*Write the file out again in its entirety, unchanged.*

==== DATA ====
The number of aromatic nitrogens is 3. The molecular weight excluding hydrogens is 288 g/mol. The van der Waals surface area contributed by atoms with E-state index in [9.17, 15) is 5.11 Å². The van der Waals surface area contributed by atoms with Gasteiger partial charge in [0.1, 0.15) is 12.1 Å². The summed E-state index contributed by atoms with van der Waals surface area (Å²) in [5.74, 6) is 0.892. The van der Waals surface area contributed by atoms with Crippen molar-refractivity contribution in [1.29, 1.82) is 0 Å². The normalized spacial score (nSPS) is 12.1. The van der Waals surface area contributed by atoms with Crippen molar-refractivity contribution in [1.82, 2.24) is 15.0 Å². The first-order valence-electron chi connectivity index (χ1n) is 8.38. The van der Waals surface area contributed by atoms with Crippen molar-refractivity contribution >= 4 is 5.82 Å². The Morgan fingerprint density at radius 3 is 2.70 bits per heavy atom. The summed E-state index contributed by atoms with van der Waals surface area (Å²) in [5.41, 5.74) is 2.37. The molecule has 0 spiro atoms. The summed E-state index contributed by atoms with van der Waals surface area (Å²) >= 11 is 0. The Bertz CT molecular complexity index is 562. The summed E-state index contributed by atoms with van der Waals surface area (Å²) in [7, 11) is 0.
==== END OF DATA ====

The number of aromatic nitrogens is 3. The molecular weight excluding hydrogens is 288 g/mol. The van der Waals surface area contributed by atoms with E-state index in [9.17, 15) is 5.11 Å². The van der Waals surface area contributed by atoms with Gasteiger partial charge in [0.1, 0.15) is 12.1 Å². The summed E-state index contributed by atoms with van der Waals surface area (Å²) in [5.74, 6) is 0.892. The van der Waals surface area contributed by atoms with Crippen molar-refractivity contribution in [1.29, 1.82) is 0 Å². The normalized spacial score (nSPS) is 12.1. The van der Waals surface area contributed by atoms with Crippen molar-refractivity contribution in [1.82, 2.24) is 15.0 Å². The first-order valence-electron chi connectivity index (χ1n) is 8.38. The van der Waals surface area contributed by atoms with Crippen molar-refractivity contribution >= 4 is 5.82 Å². The Morgan fingerprint density at radius 3 is 2.70 bits per heavy atom. The summed E-state index contributed by atoms with van der Waals surface area (Å²) in [5.41, 5.74) is 2.37. The molecule has 0 spiro atoms. The summed E-state index contributed by atoms with van der Waals surface area (Å²) >= 11 is 0. The Bertz CT molecular complexity index is 562. The summed E-state index contributed by atoms with van der Waals surface area (Å²) in [7, 11) is 0.